There is mourning and upset, but there is also admiration, there is talk of creative genius and stories of incandescent youth. This is the way we keep our dead alive.
The highways to Masvingo are being redone so four times we detour through pockmarked roads of orange dust, white knuckled against a playlist of Grandmaster Flash and the Furious Five. “It’s like a jungle sometimes…” the radio sings as we grind to a halt to allow the cows to meander past.
As we drive, I daydream in the backseat. What does the fruit seller think, standing alone on the side of an unpaved road, swallowing mouthfuls of dust the cars kick up on their bumpy journey? I wonder aloud and the answer is, “they are hoping for just one dollar.”
But surely that cannot be all that occupies the imagination through out day, even by someone who is struggling to provide. What is the inner life of each person we pass by? It is far richer than we can begin to guess is my guess.
“The moment we begin to see that there are infinitely many kinds of beautiful lives, we cease being captive to the myth of normalcy — the cultural tyranny that tells us there are a handful of valid ways to be human and demands of us to contort into these accepted forms of being.”
— Maria Popova in a recent Brainpickings newsletter
I catch life stories at the nail salon (one beautiful woman in a back room with her tools)— the manicurist is open hearted as she paints. She shares of leaving her marriage against all odds to make a life out of two steady and strong hands.
Now, her daughter is seventeen and wants to study animals.
I think of how many young children wish to be veterinarians before they realize the length of schooling, and the understanding dawns on them about all the places that human hands must go: buttholes and blood and bone.
I admire these women and their various strengths.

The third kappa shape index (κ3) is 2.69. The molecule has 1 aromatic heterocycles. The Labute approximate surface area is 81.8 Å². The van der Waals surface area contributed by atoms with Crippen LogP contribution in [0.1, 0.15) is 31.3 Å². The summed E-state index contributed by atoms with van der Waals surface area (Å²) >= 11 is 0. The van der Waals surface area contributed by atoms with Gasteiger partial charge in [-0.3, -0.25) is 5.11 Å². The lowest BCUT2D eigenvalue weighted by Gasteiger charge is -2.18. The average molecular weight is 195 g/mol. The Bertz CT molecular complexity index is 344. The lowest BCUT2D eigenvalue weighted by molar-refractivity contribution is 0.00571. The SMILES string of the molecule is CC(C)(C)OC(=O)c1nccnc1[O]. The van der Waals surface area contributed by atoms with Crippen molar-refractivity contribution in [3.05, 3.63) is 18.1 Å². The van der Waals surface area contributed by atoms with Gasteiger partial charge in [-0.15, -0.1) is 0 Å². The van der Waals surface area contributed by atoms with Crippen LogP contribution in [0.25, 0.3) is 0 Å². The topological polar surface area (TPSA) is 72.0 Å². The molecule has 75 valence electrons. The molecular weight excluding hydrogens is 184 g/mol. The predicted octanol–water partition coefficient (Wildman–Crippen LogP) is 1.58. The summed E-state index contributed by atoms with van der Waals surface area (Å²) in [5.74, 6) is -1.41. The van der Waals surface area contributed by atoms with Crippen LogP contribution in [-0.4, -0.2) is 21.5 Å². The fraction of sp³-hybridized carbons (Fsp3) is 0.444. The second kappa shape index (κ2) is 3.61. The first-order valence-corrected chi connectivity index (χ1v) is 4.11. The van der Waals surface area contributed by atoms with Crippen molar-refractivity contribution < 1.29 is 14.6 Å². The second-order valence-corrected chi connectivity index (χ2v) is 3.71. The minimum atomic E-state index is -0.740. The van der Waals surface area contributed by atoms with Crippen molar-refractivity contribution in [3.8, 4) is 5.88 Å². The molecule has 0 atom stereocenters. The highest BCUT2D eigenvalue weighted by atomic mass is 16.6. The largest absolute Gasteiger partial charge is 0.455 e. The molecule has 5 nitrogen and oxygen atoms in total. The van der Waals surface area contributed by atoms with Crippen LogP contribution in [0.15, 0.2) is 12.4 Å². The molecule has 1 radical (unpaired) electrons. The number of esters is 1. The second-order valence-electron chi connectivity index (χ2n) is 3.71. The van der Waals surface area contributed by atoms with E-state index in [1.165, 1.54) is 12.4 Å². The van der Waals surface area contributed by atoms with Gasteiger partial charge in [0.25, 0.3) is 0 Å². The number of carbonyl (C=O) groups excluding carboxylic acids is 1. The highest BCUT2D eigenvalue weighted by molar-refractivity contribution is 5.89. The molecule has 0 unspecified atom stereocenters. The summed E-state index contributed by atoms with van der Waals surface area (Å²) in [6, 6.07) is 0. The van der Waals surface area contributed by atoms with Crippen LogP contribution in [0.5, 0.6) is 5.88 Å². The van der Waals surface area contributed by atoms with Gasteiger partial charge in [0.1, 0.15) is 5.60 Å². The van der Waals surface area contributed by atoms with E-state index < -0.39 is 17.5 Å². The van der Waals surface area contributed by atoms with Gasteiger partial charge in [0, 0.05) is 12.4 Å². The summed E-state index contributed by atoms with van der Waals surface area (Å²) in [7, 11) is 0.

The bros and I stay up all night recounting the plots to our novels and screenplays in progress. Whomever is the author becomes very animated, and it is clear how important our characters have become to us.
Mine your life setting from every angle. The pressure to reinvent in art is overrated. Live outside that false sense of what should be and get comfy with what is. There are no boring stories if told right.
We offer gems of wisdom and no one becomes offended — feedback is investment and interest. It is respect. Sometimes, it evens shifts our perspective so profoundly it feels like the sheath has been lifted, revealing a whole new world of possibility.
The traffic lights have long gone black, so just feel your way into the intersection.
“This is a man of my own heart. Probably an old woman.” — said by The Jazz while driving behind a very slow car.
Another scene from the frightening traffic circle: who are these random kids directing traffic? They seem to just be stepping in for the officials as a public good. Obviously dollars are passed through windows. It’s a hustle but it’s also a dance. And hey! They did a pretty good job.
Daily life. I won’t pretend it’s not a challenge to capture on this side of the world without a tone of romanticism — “conducive to or characterized by the expression of love“ — after all, that is the lens through which I prefer to look as often as possible. Look at that pink sky!
Try not to flatten people to two dimensions, even in your own mind.
I do allow myself to look at the landscape through a gaze of awestruck love —as romantic as I want: the best way to look at any gift from nature, the termites propelling into the sunset, unearthed from the rain like so many fairies pouring out of anthills— and with that, I write.